|Product type||Powder, syrup, beverage|
|Related brands||Nesquik Cereal|
Nesquik is a brand of food products made by Swiss company Nestlé. In 1948, Nestlé launched a drink mix for chocolate-flavored milk called Nestlé Quik in the United States; this was released in Europe during the 1950s as Nesquik.
Since 1999, the brand has been known as Nesquik worldwide. Today, the Nesquik name appears on a wide range of products, including breakfast cereals, powdered mixes for flavored milk, syrups, ready-to-drink products, candy bars, Fondue fountains, Hot chocolate mix, and more.
Nesquik began as a chocolate powdered flavoring mix in the United States in 1948, as Nestlé Quik. In the 1950s, it was launched in Europe as Nesquik. In countries with the Quik term (including the U.S., Canada, Mexico, and Australia, where it was originally marketed under the name Nestlé's Quik), the name was changed to the worldwide brand Nesquik in 1999. The same year, Cereal Partners Worldwide introduced Nesquik Cereal, a breakfast cereal that "turns milk into chocolate milk", which is similar to Cocoa Puffs. Nesquik syrup products were introduced in 1981 and ready-to-drink products were introduced in 1984.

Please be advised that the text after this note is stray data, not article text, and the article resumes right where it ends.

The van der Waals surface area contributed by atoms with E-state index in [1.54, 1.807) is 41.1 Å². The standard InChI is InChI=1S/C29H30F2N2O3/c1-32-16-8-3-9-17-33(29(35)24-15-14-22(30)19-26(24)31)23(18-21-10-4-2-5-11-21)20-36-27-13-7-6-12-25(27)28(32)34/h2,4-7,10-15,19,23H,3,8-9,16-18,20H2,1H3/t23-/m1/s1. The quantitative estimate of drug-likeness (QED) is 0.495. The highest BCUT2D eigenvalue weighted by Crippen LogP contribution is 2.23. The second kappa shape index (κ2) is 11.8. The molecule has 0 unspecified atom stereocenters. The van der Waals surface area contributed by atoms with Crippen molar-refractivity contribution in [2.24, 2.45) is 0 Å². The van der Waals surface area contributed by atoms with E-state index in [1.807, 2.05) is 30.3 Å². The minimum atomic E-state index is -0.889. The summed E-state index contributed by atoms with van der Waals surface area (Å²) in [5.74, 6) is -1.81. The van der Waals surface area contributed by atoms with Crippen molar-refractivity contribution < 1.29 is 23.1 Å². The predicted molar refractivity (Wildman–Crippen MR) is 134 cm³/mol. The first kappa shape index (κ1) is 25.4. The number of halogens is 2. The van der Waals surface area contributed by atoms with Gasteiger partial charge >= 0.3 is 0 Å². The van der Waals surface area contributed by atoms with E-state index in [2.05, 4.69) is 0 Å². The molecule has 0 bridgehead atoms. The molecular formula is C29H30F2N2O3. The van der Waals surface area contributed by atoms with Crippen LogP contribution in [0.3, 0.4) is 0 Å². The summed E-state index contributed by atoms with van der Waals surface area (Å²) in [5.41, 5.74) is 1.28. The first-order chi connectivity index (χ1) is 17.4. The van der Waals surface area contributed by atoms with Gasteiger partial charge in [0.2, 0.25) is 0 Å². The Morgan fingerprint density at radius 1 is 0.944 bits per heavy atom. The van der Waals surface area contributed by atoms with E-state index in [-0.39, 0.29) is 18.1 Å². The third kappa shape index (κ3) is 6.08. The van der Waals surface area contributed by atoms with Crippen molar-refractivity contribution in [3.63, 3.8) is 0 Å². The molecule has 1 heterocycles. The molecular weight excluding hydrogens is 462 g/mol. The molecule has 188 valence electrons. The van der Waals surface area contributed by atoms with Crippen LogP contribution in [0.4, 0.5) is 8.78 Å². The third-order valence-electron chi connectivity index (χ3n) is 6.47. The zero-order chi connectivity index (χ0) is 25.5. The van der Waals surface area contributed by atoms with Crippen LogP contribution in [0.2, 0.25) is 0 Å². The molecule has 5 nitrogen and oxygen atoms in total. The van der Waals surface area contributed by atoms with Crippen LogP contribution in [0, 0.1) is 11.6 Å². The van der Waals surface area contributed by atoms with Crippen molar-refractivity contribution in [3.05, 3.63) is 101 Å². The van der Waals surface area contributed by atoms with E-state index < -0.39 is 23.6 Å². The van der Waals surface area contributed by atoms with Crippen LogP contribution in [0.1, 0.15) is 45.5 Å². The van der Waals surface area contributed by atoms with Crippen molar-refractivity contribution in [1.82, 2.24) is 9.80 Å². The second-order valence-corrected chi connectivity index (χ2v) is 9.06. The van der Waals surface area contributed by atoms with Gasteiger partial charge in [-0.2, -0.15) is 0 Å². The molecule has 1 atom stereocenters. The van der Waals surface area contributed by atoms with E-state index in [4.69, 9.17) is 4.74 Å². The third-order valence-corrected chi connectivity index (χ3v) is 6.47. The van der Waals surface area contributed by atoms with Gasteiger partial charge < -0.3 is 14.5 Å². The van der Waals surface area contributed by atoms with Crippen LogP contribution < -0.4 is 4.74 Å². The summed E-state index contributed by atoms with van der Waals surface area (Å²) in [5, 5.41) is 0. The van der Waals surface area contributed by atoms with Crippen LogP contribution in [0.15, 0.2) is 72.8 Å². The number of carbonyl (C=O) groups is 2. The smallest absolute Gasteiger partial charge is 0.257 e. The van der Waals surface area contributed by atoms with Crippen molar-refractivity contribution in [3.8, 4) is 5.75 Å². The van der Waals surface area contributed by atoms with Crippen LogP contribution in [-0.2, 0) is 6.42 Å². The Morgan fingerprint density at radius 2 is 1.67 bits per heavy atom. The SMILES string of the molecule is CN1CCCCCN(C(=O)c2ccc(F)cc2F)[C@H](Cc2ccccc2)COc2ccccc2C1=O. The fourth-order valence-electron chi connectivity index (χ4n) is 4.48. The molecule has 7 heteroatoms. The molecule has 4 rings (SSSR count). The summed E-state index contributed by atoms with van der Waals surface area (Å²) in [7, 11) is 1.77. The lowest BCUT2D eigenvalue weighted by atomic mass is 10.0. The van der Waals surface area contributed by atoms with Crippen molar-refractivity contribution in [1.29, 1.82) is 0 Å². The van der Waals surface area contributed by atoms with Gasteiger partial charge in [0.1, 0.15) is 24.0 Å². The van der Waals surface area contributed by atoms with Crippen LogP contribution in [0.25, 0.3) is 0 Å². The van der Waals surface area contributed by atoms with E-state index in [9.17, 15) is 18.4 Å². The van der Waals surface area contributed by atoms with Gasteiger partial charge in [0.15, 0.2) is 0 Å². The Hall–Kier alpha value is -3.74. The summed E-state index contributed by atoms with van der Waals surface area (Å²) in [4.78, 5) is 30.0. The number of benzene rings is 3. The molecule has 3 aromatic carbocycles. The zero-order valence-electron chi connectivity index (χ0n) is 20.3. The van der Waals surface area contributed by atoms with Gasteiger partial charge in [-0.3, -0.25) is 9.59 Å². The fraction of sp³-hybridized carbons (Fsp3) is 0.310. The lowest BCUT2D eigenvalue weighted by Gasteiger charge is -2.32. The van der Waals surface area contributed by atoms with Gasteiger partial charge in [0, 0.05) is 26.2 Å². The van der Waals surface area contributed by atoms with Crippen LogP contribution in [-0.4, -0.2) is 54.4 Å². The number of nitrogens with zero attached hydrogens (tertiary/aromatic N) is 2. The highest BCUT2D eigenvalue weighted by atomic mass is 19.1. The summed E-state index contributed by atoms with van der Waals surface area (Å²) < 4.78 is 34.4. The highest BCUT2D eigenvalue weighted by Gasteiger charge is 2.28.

On 8 November 2012, Nestlé USA issued a voluntary recall of limited quantities of Nesquik Chocolate Powder made and sold in the United States. These that were recalled were of the 10.9-, 21.8-, and 40.7-ounce (309 g, 618 g, 1150 g) tins. This recall only affected the chocolate variety; it did not affect the other varieties of the mix or any other Nesquik products. This was the first known recall of a Nesquik product. These tins were taken off the market after Nestlé was informed via a supplier, Omya Inc. that it had issued a recall of certain lots of one of its own products, calcium carbonate for Salmonella contamination. The affected Nesquik chocolate mix was produced during early October 2012. All affected products had an expiration date of Best Before October 2014. Nestlé issued a statement on the recall stating, "We apologize to our consumer and sincerely regret this incident."
On 1 April 2013, the official Facebook page of Nesquik USA posted a photo on their page depicting a broccoli-flavored ready-to-drink flavor of Nesquik. However, upon closer inspection of the photo, there was a notice in the lower-left corner that it was not an actual Nestlé product. Nesquik USA announced later in the same day that it was an April Fool's joke.
In January 2017, Nestlé food scientists outlined a strategy to reformulate their drink mix to remove over half of the sugar content, citing consumer backlash against sweetened mixes and beverages.